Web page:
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Published: August 28th 2019
We left Baku for the Village of Lahij. On the way we visited the Juma Mosque in Shamakhy. It was built in 743 and severely damaged in the earthquakes of 1859 and 1902. During the Armenian genocide in 1918, the mosque was then set in fire by Armenian nationalists. The Mosque, Juma meaning Friday (the Muslim holy day), was extensively reconstructed between 2010-2013. It was very beautiful- simple compared to Turkish standards, however I feel as the dome, crystal chandeliers and turquoise-tiled mihrab were beautifully placed amongst the sandstone your eyes really gazed to these items to give the Mosque a ‘less is more' feel. We then ventured onto our next stop, a small village in Shamakhy, to take a look at traditional yoghurt and butter making at a local house. The matron of the house prepared us a delicious natural yogurt starter followed by Ayran (a salty yoghurt drink) filled with cucumber and herbs then a yoghurt soup (actually quite delicious), and then a demonstration of traditional butter making which is done by rolling milk and water around In a large clay vessels for 2-3 hours. We sampled the butter with Gutab, a delicious flat bread with herbs in the
middle (much like a Turkish Gözleme). We then were on the road to our next night's stop Lahij.
Lahij is located high in the Caucasus mountains with a small population of an ethnic Persian minority. We left our large Mercedes Benz tour bus (far to big for our small group) at the main road to hop on a much smaller 1981-made Mercedes mini bus. Now that was the authentic experience we were after complete with wrabbly voiced old bus driver! The town is UNESCO heritage-listed, and the cobblestone streets are filled with copper-making shops. We stopped there for the night and it was refreshing to be in a (slightly) cooler climate and eat and chat under the stars.
The next day we were on the road to Sheki and on the way we stopped into the village of Nij which is home to the ethnic minority of the Caucasus’s, Udin people. There we visited an Albanian church of St Elisey, which is still an active church, reconstructed after the fall of communism. We then made our way to the town of Sheki and the grand masterpiece the palace of the Sheki Khans. The palace, an UNSECO world heritage
site, was built in 1797 by Muhammed Hasan Khan. The Sheki Khans, for which the palace was built, were government officials and rulers of the time. The Sheki Khanate was one of the most powerful Caucasian Khanates established in Afsharid, Iran, on the northern territories of modern day Azerbaijan between 1743 and 1819 with its capital being Sheki. Unfortunately photos were not permitted inside, but the grand masterpiece was the mosaic tiled stained glass windows. The glass came from Venice, are 1mm thick and are intricately placed in wooden mosaic stencils that click together to make mosaic patterns for the windows. The walls are covered in painting of flowers and various animals such as peacocks and gazelles. The palace is smaller than we had envisioned, and groups are led through at certain times to avoid over crowding. Afterward we visited a stained glass window maker whose family business spans generations so we got to see a demonstration of how the glass slots into the wooden pieces.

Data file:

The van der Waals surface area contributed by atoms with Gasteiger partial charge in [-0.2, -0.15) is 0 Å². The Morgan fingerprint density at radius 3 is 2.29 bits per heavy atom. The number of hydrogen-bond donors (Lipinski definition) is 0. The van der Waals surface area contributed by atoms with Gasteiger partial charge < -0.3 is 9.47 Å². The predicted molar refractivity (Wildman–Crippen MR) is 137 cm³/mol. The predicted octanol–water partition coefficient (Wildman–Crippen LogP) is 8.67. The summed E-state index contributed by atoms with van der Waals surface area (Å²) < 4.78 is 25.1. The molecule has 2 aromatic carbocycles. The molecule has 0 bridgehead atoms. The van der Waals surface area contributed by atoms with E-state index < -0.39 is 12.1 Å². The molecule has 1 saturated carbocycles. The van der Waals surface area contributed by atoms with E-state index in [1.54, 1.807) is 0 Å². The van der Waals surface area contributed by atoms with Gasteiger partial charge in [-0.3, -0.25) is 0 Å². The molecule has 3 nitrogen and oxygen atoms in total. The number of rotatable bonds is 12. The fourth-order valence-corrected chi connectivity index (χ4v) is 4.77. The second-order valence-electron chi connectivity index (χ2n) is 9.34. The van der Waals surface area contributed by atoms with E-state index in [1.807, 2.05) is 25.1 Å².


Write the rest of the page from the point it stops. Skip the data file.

The next day we went to the local market – it was very local. Mainly fresh food market, including meat and animals ready for slaughter (we saw some chickens getting tied up). Afterward
we went to the village of Kiş (by another 1980's Mercedes minibus) to see an old Albanian church which is now a museum dating back to the 12th/13th century. In the year 2000, a joint project between the Azerbaijani and Norwegian governments, spearheaded by Norwegian scientist and traveller Thor Heyerdahl, was established to restore the church and create a museum, complete with excavations of prehistoric human and animal remains as well as other artefacts. Afterward, we headed back to Sheki, visited a traditional silk scarf making workshop (to be honest the scarves were pretty with the stamped Azerbaijani patterns but not overly impressive and not nearly as nice as the ones in got in Turkey) but I still bought some. The afternoon was free to explore Sheki, with a few of us having lunch at the Caravanseray, however given the heat and distance the hotel was to the small centre, we walked around a bit before we relaxed in the hotel where I had an hour long massage in the spa centre which was excellent.
Azerbaijan is a great country, and Baku is definitely the highlight. I was pleasantly surprised, I don’t really know what I was expecting. The
wounds of the Soviet hey day are still there, especially when you see copious old Soviet-made ‘Lada' cars around. The oil money is definitely concentrated in Baku whilst other parts of the country are still sleepy. All in all, I would recommend a visit to Azerbaijan where smiling faces and inquisitive locals await.
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